Political junkies were picturing the scene before the gavel came down: Rep. Paul Ryan and Sen. Marco Rubio, sparring on an Iowa debate stage in December 2015, explaining their three-year-old votes on the deal designed to avert the fiscal cliff.
The top prospective Republican presidential candidates on Capitol Hill took opposite sides on the package that will stave off automatic tax increases -- Rubio said "no" in the Senate's 2 a.m. vote on New Year's Day, while Ryan said "yes" when the House voted nearly 20 hours later.
The plan approved Tuesday raises tax rates for individuals earning more than $400,000 and couples earning more than $450,000 -- marking the first time in two decades that rates jump for the wealthiest Americans. Raising rates has long been anathema to Republicans, though the timing of Tuesday's vote technically allows them to say they lowered tax rates, since rates automatically increased on January 1.
Whether voters understand that distinction remains to be seen. Top conservative lobbyist Grover Norquist, whose Americans for Tax Reform pushes candidates to sign a pledge never to raise taxes, said the plan wouldn't violate his group's beliefs.
"The Bush tax cuts lapsed at midnight last night," Norquist tweeted Tuesday. "Every (Republican) voting for Senate bill is cutting taxes and keeping his/her pledge."
Other conservative voices were less forgiving. Amy Kremer, the chairwoman of the Tea Party Express, wrote on Twitter she was "extremely disgusted with what happened in the House tonight."
"There will be consequences," she warned.
Matt Kibbe, the president of the conservative tea party-aligned group Freedomworks, said the bill that passed the House was an "epic fail," and offered a similar notice to congressional leaders.
"If Congressional leadership fails to do the bare minimum to secure our economic future, then we will find someone that will," Kibbe said.
Conservative columnist and CNN contributor Erick Erickson was to the point on Twitter: "Thus ends the Paul Ryan 2016 Presidential Exploratory Committee."
As he left the House floor Tuesday, Ryan hinted that he recognized the anger on the right.
"I am not afraid of anything," Ryan said. "I think it needed to pass."
In a statement later, he described his decision-making in more detail: "As elected officials, we have a duty to apply our principles to the realities of governing. And we must exercise prudence."
"Will the American people be better off if this law passes relative to the alternative?" Ryan continued. "In the final analysis, the answer is undoubtedly yes. I came to Congress to make tough decisions-not to run away from them."
Rubio took the opposite side, writing Tuesday that, "rapid economic growth and job creation will be made more difficult under the deal reached here in Washington."
"This deal just postpones the inevitable, the need to solve our growing debt crisis and help the 23 million Americans who can't find the work they need," he wrote.
Ryan's "aye" vote put the House Budget Committee chairman at odds with his fellow GOP "young guns" -- Majority Leader Eric Cantor of Virginia and Whip Kevin McCarthy of California -- who both broke with House Speaker John Boehner to cast "no" votes on the deal.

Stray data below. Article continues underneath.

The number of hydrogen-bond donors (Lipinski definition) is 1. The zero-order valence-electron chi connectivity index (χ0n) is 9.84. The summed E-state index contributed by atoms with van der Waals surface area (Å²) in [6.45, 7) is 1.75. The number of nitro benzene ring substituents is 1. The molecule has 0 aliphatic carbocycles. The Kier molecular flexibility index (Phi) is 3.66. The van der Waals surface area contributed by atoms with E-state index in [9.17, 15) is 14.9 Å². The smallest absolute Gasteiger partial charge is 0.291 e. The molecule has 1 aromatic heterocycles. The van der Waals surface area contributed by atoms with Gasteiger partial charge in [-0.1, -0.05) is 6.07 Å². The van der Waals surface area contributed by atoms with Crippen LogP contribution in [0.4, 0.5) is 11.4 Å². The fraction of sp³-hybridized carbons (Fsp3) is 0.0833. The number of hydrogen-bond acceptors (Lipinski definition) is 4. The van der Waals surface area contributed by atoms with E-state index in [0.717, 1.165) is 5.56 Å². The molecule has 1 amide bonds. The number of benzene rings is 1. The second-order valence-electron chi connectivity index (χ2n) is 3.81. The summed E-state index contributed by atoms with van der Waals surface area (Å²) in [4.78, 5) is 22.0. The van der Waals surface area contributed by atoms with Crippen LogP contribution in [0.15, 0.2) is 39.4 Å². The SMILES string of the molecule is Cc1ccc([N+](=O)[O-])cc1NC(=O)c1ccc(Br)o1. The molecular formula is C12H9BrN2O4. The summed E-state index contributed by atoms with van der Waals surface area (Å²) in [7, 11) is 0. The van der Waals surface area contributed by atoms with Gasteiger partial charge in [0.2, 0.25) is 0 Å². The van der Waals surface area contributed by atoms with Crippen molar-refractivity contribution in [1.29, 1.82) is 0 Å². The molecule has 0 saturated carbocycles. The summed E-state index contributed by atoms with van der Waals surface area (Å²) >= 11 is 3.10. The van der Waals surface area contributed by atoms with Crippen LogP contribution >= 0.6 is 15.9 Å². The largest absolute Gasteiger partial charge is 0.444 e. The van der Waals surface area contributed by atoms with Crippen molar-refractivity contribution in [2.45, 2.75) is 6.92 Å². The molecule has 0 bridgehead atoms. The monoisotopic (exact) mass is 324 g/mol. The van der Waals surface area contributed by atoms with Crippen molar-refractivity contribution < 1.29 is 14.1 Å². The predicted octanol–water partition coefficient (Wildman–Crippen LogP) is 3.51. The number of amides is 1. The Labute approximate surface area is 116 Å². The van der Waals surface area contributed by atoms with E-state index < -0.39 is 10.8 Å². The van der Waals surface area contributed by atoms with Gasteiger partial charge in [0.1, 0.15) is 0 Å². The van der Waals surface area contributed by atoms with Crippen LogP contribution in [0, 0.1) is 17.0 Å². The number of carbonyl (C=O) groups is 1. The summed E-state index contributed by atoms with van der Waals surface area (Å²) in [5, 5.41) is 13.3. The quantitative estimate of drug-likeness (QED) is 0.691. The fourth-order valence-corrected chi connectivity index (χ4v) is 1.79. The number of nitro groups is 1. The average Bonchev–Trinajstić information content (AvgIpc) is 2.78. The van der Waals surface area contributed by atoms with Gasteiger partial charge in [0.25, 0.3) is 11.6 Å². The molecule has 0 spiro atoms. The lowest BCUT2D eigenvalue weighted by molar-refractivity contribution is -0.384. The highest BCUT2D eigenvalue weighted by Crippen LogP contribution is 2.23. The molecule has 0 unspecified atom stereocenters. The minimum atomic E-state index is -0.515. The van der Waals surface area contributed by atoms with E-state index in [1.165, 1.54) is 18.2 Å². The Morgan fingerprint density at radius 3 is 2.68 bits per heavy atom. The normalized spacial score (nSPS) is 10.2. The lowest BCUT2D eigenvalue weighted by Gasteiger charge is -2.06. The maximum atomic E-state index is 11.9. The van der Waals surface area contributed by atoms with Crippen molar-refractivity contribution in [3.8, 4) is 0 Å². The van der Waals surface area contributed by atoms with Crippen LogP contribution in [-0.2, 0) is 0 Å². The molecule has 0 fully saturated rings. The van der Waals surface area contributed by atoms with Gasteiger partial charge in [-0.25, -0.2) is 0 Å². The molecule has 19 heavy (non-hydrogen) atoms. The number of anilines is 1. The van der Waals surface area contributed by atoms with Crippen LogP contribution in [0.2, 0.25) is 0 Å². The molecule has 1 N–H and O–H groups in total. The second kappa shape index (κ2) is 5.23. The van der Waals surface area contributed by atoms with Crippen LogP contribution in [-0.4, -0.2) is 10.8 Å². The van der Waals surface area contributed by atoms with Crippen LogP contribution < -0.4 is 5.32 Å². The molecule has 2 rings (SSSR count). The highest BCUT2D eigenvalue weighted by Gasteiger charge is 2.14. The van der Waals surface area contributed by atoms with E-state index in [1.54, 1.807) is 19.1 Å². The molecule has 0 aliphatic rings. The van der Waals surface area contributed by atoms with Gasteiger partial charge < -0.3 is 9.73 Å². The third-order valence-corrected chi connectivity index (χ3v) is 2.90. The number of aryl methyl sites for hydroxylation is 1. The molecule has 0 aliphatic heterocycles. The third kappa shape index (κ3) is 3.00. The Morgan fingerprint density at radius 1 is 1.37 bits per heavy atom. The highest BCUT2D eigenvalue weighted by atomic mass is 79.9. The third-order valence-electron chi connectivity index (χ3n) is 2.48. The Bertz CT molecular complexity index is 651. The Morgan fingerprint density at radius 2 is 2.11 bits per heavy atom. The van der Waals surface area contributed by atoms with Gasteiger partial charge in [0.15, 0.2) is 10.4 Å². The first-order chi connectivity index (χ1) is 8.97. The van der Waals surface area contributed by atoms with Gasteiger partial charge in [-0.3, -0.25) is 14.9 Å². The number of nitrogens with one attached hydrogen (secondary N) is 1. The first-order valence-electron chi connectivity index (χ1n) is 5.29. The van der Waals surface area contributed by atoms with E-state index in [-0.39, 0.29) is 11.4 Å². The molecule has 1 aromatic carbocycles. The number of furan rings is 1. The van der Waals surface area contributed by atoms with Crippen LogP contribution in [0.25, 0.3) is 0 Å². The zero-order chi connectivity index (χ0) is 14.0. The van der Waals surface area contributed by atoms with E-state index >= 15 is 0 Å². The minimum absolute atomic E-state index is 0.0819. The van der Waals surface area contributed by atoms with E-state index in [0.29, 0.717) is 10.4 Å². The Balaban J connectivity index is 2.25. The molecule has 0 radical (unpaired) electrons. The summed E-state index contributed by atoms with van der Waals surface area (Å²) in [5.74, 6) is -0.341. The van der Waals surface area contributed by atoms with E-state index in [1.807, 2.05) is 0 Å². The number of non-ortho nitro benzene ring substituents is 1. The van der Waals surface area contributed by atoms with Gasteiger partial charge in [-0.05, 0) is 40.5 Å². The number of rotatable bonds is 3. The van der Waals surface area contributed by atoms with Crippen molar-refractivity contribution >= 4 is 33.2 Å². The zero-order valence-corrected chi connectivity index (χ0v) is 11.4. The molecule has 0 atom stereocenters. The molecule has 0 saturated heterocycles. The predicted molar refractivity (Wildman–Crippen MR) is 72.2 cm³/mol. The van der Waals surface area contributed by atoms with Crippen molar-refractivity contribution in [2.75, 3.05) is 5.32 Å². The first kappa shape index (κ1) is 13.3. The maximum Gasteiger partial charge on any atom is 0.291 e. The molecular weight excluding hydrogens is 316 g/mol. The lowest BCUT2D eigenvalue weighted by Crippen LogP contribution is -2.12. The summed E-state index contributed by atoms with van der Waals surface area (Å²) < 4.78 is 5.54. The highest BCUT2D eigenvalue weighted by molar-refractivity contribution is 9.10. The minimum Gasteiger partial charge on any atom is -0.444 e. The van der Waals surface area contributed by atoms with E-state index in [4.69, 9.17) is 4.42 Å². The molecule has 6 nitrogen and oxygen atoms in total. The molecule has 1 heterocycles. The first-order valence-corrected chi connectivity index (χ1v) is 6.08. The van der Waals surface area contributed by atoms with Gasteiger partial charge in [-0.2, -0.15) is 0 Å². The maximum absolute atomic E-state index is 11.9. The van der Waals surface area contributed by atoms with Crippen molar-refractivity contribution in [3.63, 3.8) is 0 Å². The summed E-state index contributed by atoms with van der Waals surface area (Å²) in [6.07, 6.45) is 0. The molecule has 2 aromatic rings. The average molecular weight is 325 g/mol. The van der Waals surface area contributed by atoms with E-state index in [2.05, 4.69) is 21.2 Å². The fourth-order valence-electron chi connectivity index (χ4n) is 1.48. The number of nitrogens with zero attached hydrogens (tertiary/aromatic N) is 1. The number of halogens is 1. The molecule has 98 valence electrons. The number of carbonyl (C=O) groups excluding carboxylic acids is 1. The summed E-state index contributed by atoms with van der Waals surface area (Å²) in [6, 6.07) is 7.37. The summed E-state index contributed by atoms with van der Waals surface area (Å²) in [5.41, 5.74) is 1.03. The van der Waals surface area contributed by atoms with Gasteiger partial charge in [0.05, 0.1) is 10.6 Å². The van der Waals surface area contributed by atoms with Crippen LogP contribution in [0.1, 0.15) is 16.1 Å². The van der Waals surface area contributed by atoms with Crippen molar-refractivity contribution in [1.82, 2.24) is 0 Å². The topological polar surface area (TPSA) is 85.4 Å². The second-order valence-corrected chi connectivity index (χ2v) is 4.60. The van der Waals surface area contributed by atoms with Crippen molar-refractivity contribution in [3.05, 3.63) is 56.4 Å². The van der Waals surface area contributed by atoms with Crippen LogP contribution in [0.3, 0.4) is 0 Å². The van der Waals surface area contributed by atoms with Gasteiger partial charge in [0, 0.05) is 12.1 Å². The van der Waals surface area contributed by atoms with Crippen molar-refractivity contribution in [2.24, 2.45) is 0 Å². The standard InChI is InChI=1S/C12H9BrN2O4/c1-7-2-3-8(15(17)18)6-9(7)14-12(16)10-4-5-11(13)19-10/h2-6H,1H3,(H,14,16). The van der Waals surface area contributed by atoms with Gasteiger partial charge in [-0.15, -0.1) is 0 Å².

The trio wrote a book together in 2010, just before Republicans took control of the House. The "young gun" designation followed Ryan throughout the 2012 presidential campaign, when his selection as Mitt Romney's running mate was hailed as a nod to a new brand of budget-conscious fiscal conservatism.
That label has been similarly foisted upon Marco Rubio, who campaigned against fellow Republican Charlie Crist in a 2010 Senate primary based largely on Crist's support for the 2009 stimulus bill. Since then, Rubio has spoken forcefully about the need to cut federal spending, including during his high-profile Republican National Convention speech last summer in Tampa.
The split between Ryan and Rubio -- and the overwhelming number of House Republicans who voted against the plan -- are signs of political maneuvering, said CNN contributor John Avlon.
"You can already see the fault lines. That clearly is a calculation about future ambitions," Avlon said on CNN's "Starting Point." "The ratio was two-to-one, almost two-to-one Republicans voted against this deal who voted for it. That means they believe this is a liability in a primary process."
Long, detailed voting records have long been a thorn in the side of senators and congressmen with presidential aspirations. In 2008, President Barack Obama became the first senator to be elected to the White House since John F. Kennedy Jr. -- and Obama hadn't even completed an entire term in the upper chamber.
Single votes in Congress almost always resurface during heated presidential primary and general election campaigns. Sen. John Kerry spent the spring and summer of 2004 explaining why he voted against a supplemental appropriation for military operations in Iraq and Afghanistan, including telling a crowd he "actually did vote for the $87 billion before I voted against it."
And Hillary Clinton's vote in the Senate to authorize the war in Iraq provided fodder for her then-rival Barack Obama during their battle for the 2008 Democratic presidential nomination.